Minarets in the Mountains
A Journey into Muslim Europeby Tharik Hussain
Travel writing about Muslim Europe. A journey around Eastern Europe and the Western Balkans, home to the largest indigenous Muslim population in Europe, following the footsteps of Evliya Celebi through Serbia, Bosnia, Albania, North Macedonia, Kosovo, Montenegro. A book that begins to decolonise European history.
About this book
A magical, eye-opening account of a journey into a Europe that rarely makes the news and is in danger of being erased altogether. Another Europe. A Europe few people believe exists and many wish didn’t. Muslim Europe. Longlisted for the Baillie Gifford Prize 2021.
Londoner Tharik Hussain sets off with his wife and young daughters around the Western Balkans, home to the largest indigenous Muslim population in Europe, and explores the regions of Eastern Europe where Islam has shaped places and people for more than half a millennium. Encountering blonde-haired, blue-eyed Muslims, visiting mystical Islamic lodges clinging to the side of mountains, and praying in mosques older than the Sistine Chapel, he paints a picture of a hidden Muslim Europe, a vibrant place with a breathtaking history, spellbinding culture and unique identity.
Minarets in The Mountains, the first English travel narrative by a Muslim writer on this subject, also explores the historical roots of European Islamophobia. Tharik and his family learn lessons about themselves and their own identity as Britons, Europeans and Muslims. Following in the footsteps of renowned Ottoman traveller Evliya Celebi, they remind us that Europe is as Muslim as it is Christian, Jewish or pagan.
Like William Dalrymple’s In Xanadu, this is a vivid reimagining of a region’s cultural heritage, unveiling forgotten Muslim communities, empires and their rulers; and like Kapka Kassabova’s Border, it is a quest that forces us to consider what makes up our own identities, and more importantly, who decides?
About the Author
Tharik Hussain is an author, travel writer and journalist who specialises on Muslim heritage and culture, especially across the western hemisphere. Tharik’s previous work has often served to decolonise popular religious and cultural histories and narratives. He is the creator of Britain’s first Muslim heritage trails and has produced award-winning radio for the BBC on America’s earliest mosques and Muslim communities. Tharik has written about his travels exploring Muslim culture and heritage across the globe for many of the world’s leading media brands and is the author of several travel guides for Lonely Planet, including Saudi Arabia (shortlisted for a Travel Media Award), Bahrain and Thailand. He has been named one of the UK’s most inspiring British Bangladeshis and is a Fellow at the University of Groningen’s Centre for Religion and Heritage.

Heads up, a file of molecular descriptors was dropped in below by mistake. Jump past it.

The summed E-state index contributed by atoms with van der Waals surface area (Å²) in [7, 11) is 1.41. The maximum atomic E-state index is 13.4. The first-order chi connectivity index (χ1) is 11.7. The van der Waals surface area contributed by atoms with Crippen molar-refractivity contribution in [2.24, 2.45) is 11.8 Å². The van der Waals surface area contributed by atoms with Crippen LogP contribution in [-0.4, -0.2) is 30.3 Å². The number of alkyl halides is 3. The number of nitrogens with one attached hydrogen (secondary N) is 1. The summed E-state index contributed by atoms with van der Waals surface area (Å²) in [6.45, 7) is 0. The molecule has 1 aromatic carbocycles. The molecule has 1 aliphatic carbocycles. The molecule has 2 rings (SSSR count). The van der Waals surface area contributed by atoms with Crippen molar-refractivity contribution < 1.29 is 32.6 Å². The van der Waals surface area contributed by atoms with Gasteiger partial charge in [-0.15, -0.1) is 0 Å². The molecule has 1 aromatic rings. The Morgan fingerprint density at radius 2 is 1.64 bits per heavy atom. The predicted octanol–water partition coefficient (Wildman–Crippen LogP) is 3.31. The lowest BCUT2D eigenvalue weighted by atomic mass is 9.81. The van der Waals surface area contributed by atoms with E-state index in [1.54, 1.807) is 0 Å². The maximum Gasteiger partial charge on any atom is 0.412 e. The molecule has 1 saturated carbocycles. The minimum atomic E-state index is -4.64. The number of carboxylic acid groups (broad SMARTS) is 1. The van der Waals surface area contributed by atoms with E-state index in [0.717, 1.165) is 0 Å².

“How can we care about something we don’t even know is there?” asks Tharik Hussain. Europe has long turned a blind eye or, worse, looked askance, at its own Islamic self – the Muslims of the Balkans. Tharik Hussain opens our eyes to this vivid, varied and still vital Muslim presence. His title is romantic, but not his vision: he ignores neither current sectarian tensions, nor histories scarred by violence and hatred. And yet he constantly reminds us of the long periods of tolerance and symbiosis, often forgotten in the din of war.”
‘This is a richly detailed travelogue by a humane and passionate pilgrim.’
“An unapologetic odyssey to unearth the hidden and unmistakable gems of Muslim Europe. a must-read”
Additional InformationTable of Contents
Introduction An Intimate Tolerance – Palamartsa, Bulgaria
Part One: Bosnia and Herzegovina
An Ottoman City – Sarajevo
The Bridge Built by Barbarians – Mostar
Mystics and Mountains – Blagaj
The Bloody Bridge on the Drina – Visegrad
Part Two: Serbia and Kosovo
Serbia’s Dirty Little Secret – Rudine and Sjenica
‘A Muslim Town’ – Novi Pazar
Pokémon in Hammams – Novi Pazar
The Grandfather of Muslim Europe – Pristina, Kosovo
An Orthodox Town – Nis
Part Three: North Macedonia
Whose Heritage Is It, Anyway? – Skopje
A Macedonian Imam – Skopje
The Fool’s Tekke – Tetovo
Part Four: Albania
Taken by Albanians – Vlore
A Beer with a Muslim – Llogara National Park
The Town ‘Addicted to Prayer’ – Gjirokaster
The House the Pasha Built – Gjirokaster
A Fairy-Tale Ottoman Village – Berat
Capitals Old and New – Durres, Tirana and Kruje
Part Five: Montenegro
Muslim Montenegro – Podgorica
Part Six: Return to Bosnia and Herzegovina
The Effendi’s Library – Foca and Zenica
Coffee with Bosnian Kings – Vranduk and Travnik
Dumped for De Niro – Sarajevo
Back in ‘Jerusalem’ – Sarajevo
Remembrance in Sarajevo – Sarajevo